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Students are introduced to the concept of animal sentience and explore the five freedoms, learning about what animals need to stay healthy and happy. Students will learn that animals have needs just like humans, and that these needs include food, water, companionship, a suitable place to live, being looked after by a vet if they are ill, and the freedom to express normal behaviour.
Years: Rec - 6
In this rewarding, values based challenge students become ‘pet product designers’ assigned the task of designing, producing, trialling and evaluating a product that makes life better for their own companion animal/s or animal/s at their local RSPCA. The companion animal product will need to help to provide the selected animal(s) with at least one of the five freedoms. Students will have to research the five freedoms and the needs of the specific animal(s) they wish to create a product for.
Students become ‘board game manufacturers’ who have been assigned the task of designing, producing, trialing and evaluating a board game that will help people learn key animal care messages, in a fun and interesting way. Students will need to research an area of animal care to base their game, complete a design brief, create a game board, make any playing pieces that are needed and write the playing instructions.
Advertising is a powerful part of our culture; catch phrases and references to popular commercials often end up in our daily dialogue. The short, dramatic presentations of persuasive language and imagery of effective advertising campaigns have the power to influence peoples’ attitudes and behaviour. In this unit students explore and investigate an animal welfare issue or concern.
Years: 2 - 8
This STEM challenge uses a very real problem that Australia’s native animals face all too regularly. The issue of how to safely cross a road. Road deaths of many native animals have a huge impact on many populations and are one consequence of human development on animals. During the challenge, the students will investigate the need for safe means of getting across roads for our native animals and the implications for both the animals and humans. They will design potential solutions for one / multiple native animals to use as a safe means for crossing the road. By investigating some of the research into safe animal crossings, and researching the habitats of different native animals, children will be encouraged to consider the needs of these animals when they design their solution.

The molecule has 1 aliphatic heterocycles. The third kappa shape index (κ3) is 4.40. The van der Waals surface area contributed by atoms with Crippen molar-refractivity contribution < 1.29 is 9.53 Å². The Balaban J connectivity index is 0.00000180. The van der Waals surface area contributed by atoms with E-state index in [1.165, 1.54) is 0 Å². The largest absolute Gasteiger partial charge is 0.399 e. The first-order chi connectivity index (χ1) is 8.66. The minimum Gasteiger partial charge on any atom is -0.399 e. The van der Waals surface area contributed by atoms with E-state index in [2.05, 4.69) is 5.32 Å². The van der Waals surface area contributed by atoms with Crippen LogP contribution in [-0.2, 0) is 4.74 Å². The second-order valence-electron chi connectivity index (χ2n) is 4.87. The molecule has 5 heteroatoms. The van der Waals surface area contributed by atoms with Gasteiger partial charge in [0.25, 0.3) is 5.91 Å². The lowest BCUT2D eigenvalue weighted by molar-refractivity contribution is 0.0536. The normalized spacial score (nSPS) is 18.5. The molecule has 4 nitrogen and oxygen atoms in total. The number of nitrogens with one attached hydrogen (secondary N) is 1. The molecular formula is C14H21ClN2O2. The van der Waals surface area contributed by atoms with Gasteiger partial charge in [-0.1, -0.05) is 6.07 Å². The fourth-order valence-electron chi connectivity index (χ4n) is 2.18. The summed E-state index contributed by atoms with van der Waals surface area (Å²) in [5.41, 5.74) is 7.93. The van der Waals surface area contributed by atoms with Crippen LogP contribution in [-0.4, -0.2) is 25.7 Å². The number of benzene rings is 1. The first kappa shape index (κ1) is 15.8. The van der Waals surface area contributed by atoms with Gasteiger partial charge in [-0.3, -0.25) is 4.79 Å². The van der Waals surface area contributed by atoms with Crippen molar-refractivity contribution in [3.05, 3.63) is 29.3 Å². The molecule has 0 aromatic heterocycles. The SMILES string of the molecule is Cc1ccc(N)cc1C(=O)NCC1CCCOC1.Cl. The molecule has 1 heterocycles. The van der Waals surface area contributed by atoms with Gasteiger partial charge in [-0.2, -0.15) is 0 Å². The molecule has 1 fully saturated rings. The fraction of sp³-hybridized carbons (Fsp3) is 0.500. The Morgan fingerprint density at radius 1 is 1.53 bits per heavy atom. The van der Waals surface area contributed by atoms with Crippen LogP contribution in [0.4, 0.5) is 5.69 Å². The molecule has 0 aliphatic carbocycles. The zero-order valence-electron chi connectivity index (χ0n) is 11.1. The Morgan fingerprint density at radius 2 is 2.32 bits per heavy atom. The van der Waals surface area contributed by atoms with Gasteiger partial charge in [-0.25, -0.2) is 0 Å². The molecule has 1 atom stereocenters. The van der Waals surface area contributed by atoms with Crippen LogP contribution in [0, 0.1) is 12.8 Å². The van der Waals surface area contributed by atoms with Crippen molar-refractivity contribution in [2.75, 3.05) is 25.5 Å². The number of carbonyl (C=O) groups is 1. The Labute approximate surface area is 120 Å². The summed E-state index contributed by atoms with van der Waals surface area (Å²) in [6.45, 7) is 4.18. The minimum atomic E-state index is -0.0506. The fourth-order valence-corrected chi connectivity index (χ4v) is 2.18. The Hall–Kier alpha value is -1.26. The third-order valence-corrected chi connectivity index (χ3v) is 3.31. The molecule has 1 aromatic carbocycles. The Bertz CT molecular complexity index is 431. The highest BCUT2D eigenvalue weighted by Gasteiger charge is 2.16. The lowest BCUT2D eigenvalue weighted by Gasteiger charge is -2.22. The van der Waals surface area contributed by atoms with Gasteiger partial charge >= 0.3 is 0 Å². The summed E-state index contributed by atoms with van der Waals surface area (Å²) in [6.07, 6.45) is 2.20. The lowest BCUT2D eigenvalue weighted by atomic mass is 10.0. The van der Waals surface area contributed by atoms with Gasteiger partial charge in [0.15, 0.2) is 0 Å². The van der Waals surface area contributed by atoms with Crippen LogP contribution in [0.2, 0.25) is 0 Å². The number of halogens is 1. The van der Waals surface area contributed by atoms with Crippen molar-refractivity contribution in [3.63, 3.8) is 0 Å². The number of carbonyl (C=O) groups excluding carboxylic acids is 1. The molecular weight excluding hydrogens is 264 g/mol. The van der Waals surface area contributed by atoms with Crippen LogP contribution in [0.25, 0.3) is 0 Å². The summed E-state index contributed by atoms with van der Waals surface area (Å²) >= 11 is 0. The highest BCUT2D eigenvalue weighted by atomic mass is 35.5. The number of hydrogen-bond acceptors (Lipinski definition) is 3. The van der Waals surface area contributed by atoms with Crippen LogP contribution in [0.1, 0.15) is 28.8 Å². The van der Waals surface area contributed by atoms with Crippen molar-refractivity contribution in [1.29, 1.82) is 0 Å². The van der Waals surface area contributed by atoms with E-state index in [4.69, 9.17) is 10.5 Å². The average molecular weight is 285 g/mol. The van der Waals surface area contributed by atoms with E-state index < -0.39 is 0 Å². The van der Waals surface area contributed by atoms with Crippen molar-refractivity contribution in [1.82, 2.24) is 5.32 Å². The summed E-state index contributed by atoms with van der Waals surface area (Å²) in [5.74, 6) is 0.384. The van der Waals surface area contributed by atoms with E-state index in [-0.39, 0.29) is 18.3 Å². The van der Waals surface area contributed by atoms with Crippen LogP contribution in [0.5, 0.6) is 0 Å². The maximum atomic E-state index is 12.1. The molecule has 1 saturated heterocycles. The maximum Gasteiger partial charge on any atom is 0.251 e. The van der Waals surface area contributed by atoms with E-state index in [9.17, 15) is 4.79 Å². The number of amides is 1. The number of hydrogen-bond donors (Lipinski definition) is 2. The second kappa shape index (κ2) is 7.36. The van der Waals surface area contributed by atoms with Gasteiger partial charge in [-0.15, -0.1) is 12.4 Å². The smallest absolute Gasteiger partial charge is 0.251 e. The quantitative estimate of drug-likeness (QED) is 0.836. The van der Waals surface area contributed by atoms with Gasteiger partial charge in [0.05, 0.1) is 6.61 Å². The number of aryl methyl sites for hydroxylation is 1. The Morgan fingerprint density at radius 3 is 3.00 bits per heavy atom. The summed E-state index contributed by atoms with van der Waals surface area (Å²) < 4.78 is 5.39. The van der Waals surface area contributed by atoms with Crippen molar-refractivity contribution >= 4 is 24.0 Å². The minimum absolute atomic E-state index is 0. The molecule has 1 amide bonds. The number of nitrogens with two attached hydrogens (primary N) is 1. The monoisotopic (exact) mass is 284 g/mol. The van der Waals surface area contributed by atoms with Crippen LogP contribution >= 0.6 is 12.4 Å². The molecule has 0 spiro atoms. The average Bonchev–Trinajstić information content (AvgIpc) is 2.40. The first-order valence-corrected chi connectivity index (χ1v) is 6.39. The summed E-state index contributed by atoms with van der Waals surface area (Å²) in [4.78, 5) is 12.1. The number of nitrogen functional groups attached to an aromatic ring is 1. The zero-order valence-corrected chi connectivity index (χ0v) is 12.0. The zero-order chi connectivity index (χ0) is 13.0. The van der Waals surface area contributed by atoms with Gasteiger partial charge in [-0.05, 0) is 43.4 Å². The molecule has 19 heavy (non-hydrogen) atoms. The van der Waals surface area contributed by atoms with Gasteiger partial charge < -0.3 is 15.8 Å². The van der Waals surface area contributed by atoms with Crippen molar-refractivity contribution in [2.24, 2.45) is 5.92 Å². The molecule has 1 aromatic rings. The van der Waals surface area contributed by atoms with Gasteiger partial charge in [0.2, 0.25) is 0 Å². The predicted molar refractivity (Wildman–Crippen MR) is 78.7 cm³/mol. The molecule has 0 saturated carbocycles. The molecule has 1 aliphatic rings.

This STEAM challenge uses a real life problem that RSPCA faces on an almost daily basis – that of community understanding about companion animal desexing.
During the challenge, the students will investigate the need for desexing by creating mathematical models for the number of babies a mature companion animal can give birth to over its life. Students will then use their artistic and / or their digital technology skills to promote the desexing of companion animals within their community.
Years: 2 - 6
Heat Proof Water Bowls is a STEM unit that has been designed to address a real-world problem using the context of responsible animal guardianship (ownership). A problem that is faced by animal guardians (owners) who live in hotter areas is their animal’s water sources becoming too hot for the animals to want to drink it.
Years: 1 - 6
This STEM unit presents students with the challenge of designing a safe and comfortable hiding place for a cat to retreat to when they are feeling afraid or stressed, particularly by loud noises. Providing for a cat’s welfare by giving them freedom from fear and distress and freedom to express their normal behaviour by ensuring they have a safe place to hide in stressful situations, gives students a real life context to engage in the technological design process, using science and mathematics concepts to inform their technological outcomes.
Animals play a big role in society, whether we as individuals have regular contact with them or not. From a very young age we are exposed to many different messages about animals. We begin to shape our understandings and develop the ideas we have about many animal species through different sources of oral, written and visual language. The messages we receive are not always accurate and as a result there are many stereotypes and misconceptions that people may have about different animal species.
The daily actions of every one of us, directly and indirectly affect animals and their welfare. Consequently, there are a vast degree of viewpoints, social and ethical dilemmas surrounding animal welfare. Such a context will encourage students to see their writing as meaningful and a useful way to express their opinions, feelings, needs and desires.
Animal welfare is an authentic context for students to develop their writing skills and understandings of procedural writing purposes and processes. Each of the learning experiences (lessons) lead to the creation of a product that links with at least one of the five freedoms. On completion of the product, students then write the instructions for how it was created.
The learning experiences within this unit encourage students to focus on a specific animal wellbeing topic, choose a particular question about that topic, then research using a variety of resources to explore and answer the question in detail. Students then create a written explanation of the animal wellbeing topic.
The daily actions of every one of us, directly and indirectly affect animals and their welfare. Consequently, there are a vast array of viewpoints, social and ethical dilemmas surrounding animal welfare. Such a context will encourage students to see their writing as meaningful and a useful way to express their opinions, feelings, needs and desires.